When Amin Expelled Asians, We Treated Them as We Now Treat Asylum-Seekers
Howe, Darcus, New Statesman (1996)
The death of Idi Amin, the former president of Uganda, provoked commentators into a barefaced rewriting of history. In the mid-1970s, Amin expelled all Asians from Uganda and, in an extended news item, a BBC reporter prodded an Asian businesswoman in Leicester to repeat that she had left an oppressive society in Africa to come to a welcoming, democratic society in England. The reporter could not have been older than two when the event took place.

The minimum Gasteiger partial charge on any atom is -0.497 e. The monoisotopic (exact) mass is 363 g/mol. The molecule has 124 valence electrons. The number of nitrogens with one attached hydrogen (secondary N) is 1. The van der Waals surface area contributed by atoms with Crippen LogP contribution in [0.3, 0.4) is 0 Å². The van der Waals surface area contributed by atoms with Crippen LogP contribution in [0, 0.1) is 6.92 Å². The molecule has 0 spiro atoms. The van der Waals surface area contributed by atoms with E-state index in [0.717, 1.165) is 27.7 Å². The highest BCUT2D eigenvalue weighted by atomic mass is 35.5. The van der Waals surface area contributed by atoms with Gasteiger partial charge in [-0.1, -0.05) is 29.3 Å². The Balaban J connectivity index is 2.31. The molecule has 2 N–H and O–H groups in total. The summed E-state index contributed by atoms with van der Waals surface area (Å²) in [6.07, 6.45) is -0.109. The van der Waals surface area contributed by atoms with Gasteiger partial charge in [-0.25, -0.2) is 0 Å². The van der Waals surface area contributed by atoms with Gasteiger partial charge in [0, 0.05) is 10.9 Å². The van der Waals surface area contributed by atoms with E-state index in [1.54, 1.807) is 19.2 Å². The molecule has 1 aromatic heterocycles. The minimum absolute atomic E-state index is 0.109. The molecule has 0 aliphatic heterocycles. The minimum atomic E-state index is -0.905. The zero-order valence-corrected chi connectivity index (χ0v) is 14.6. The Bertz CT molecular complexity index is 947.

Let me correct this nonsense about a welcoming, democratic society. Just like their present equivalents--the asylum-seekers-the Asians from Uganda came to what can only be described as the most inhospitable place on earth. And race was at the heart of it all. There were about 60,000 Asians involved and they were all British passport-holders who had moved from India to Africa at the behest of the colonial authorities. The Americans, Canadians and Swedes took half of this exodus without a hum, while the British searched the rest of the colonial globe, including the Solomon Islands and other remote parts, for places to dump this group of people who included accountants, doctors, dentists pharmacists, lawyers, shopkeepers and civil servants. …